The first Catholic martyrdom occurred in 1786, when Kim Pomu, a government interpreter, died of illness resulting from the tortures during incarceration. Another violent round up in 1801, ended when Father Zhou surrendered himself. He could no longer stand being the cause for the torturous interrogations his supporters suffered by continuing to avoid arrest. His execution swiftly followed his capture, and the executions of a large number of his congregation promptly followed. Among the other martyrs was his protector and catechist, Kollumba Kang Wansuk.

The 1801 persecution wiped out almost all of the founders of the Korean Catholic Church, including Yi Sŭng-hun, Kwon Chulshin and Chong Yakjong (Chung translated Catholic doctrines into Korean, making material more accessible and efforts at evangelism much easier). Kollumba Kang Wansuk’s many members of “Virgin Group,” and two royal princesses also suffered cruel torturing and became martyrs. This wide scale persecution and suppression of Catholics led to the movement of an underground church. For the next three decades the Catholic Church was a secret society in Chosŏn. Despite the absence of any priestly supervision, however, the Church had grown back to nine thousand by 1834. The Vatican elevated the Korean Church to an apostolic vicariate in 1831, but the newly appointed Bishop Bruguiere died of a heart attack on the border before reaching Korea. A Chinese priest, Liu Fangzhi, entered Korea later that year. Father Pierre Philibert Maubant snuck into Korea in 1836, experiencing a dangerous and difficult journey, parts of which included crawling through sewage systems. Father Jacque Honore Chastan and Bishop Laurent Marie Joseph Imbertin arrived in 1837. The Korean Catholics finally enjoyed a relatively quiet period without persecution, as a fully-fledged diocese under these priests’ supervision for a few years.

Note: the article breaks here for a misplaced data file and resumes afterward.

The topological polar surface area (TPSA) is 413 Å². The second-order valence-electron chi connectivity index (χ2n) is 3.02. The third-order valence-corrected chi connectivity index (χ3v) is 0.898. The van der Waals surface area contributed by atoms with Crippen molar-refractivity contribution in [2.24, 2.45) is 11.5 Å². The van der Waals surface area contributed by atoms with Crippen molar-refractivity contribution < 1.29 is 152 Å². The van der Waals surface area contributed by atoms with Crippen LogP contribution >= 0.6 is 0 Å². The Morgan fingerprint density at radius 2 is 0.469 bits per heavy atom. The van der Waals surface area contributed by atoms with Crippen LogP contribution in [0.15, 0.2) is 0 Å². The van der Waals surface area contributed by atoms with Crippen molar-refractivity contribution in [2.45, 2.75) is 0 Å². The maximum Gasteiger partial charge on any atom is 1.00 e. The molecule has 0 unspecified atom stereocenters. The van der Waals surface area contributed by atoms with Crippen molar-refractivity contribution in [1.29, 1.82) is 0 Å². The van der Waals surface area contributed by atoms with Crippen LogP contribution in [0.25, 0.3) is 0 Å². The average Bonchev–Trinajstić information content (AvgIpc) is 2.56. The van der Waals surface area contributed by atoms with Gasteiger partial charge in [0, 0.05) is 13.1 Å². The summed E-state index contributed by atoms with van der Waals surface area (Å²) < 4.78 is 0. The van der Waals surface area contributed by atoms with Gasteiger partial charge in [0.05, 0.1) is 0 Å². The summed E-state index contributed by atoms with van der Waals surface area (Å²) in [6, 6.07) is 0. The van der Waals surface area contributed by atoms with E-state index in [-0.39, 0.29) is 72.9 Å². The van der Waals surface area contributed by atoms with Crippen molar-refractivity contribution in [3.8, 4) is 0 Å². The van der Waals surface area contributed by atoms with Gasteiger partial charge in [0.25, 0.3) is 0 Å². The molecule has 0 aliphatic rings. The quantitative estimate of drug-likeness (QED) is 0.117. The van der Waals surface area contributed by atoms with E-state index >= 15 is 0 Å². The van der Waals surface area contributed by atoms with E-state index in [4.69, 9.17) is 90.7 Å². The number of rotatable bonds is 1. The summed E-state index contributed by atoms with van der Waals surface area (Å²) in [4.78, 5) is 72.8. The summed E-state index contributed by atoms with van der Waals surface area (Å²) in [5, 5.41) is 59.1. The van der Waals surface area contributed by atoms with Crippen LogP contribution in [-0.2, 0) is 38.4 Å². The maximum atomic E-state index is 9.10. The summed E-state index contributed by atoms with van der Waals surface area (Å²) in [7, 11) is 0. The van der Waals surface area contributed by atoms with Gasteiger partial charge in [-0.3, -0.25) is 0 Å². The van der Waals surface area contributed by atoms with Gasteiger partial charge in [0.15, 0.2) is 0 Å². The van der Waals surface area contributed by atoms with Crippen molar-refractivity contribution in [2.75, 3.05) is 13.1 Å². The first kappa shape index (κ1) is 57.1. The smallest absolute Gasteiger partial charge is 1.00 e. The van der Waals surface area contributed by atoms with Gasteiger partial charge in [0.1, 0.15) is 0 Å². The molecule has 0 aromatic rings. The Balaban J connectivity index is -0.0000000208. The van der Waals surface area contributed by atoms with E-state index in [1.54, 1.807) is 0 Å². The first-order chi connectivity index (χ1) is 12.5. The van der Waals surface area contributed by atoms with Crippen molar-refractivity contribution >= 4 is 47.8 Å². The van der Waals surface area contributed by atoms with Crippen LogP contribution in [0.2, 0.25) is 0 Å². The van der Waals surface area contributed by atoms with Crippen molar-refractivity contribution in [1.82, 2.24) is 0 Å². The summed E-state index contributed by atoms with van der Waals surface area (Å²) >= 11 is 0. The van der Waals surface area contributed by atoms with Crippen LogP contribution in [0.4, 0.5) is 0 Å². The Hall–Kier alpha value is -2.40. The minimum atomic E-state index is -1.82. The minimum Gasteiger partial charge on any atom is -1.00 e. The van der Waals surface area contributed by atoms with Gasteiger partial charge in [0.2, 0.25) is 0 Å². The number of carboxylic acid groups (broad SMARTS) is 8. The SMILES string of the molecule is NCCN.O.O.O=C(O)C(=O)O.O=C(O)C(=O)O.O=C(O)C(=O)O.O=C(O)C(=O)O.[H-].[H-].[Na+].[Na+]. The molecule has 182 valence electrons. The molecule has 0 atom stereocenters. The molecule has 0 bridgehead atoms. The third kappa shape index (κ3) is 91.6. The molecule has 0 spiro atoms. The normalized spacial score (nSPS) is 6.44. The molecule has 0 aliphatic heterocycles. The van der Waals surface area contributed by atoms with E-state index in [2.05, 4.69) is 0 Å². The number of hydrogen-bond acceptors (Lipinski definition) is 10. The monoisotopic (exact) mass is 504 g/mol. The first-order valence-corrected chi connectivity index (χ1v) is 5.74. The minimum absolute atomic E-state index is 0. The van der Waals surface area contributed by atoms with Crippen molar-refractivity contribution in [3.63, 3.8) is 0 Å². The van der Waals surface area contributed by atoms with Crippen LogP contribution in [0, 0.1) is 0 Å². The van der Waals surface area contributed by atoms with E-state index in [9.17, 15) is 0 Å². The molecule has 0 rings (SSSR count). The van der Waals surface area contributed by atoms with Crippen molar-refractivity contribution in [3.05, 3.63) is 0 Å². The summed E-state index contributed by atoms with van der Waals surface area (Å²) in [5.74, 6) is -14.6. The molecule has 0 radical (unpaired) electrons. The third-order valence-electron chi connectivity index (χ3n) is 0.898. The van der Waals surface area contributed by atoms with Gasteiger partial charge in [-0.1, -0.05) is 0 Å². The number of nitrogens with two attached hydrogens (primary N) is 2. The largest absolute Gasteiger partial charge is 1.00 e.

This peace and prosperity did not last too long, however. In 1839 all of the French priests were executed. Again Catholics were without any clerical supervision at least until 1845, when Bishop Jean Joseph Ferreol and Father Marie Antoine Nicolas Daveluy arrived. The first ordained native, Father Kim Daegun, was executed in 1846. Bishop Ferreol died from exhaustion in 1853, putting the Church in another difficult situation. Despite that, the membership had increased by five fold in the fifty years since the 1801 persecution to fifteen thousand. This number was dramatically reduced during the Great Persecution of 1866 – 1871, when the Prince Regent tried to completely eradicate the influences of Catholicism once and for all. Nine French clergy and eight thousand believers were executed.

After 1871, formal persecution ended and a period of rebuilding began. Two priests were able to return to Korea and Bishop Felix Clair Ridel arrived in 1877, although he was deported the following year. By 1881 there were some attempts to establish diplomatic relations with the Western powers, and as a result government officials no longer harassed priests and leaders of the Catholic community. The church membership had grown to 12,500 in 1882, six years after the Great Persecution. By 1910, there were 75,000 lay Catholics, supervised by 15 Korean priests and 56 foreign clergy.

103 Saints Canonized in 1984

In spite of the repeated intervention on the part of the royal court and constant struggle by the faithful throughout the late Chosŏn era, the Catholic Church in Korea survived and even grew significantly. One might wonder what vision all these men and women, who fought and died for their religion, had for the future of the Church in their country, and whether they could have ever pictured what it would be like today. In 2010, Korea is home to 5.1 million Catholics, presided over by 5 archbishops, 25 bishops, 4,100 priests, and 11,500 monks and nuns.  A total of 103 Korean martyrs were canonized in 1984 by Pope John Paul II.  A memorial church was erected in 1893 on a hill above the execution ground called “Saenamtuh” (place of new birth).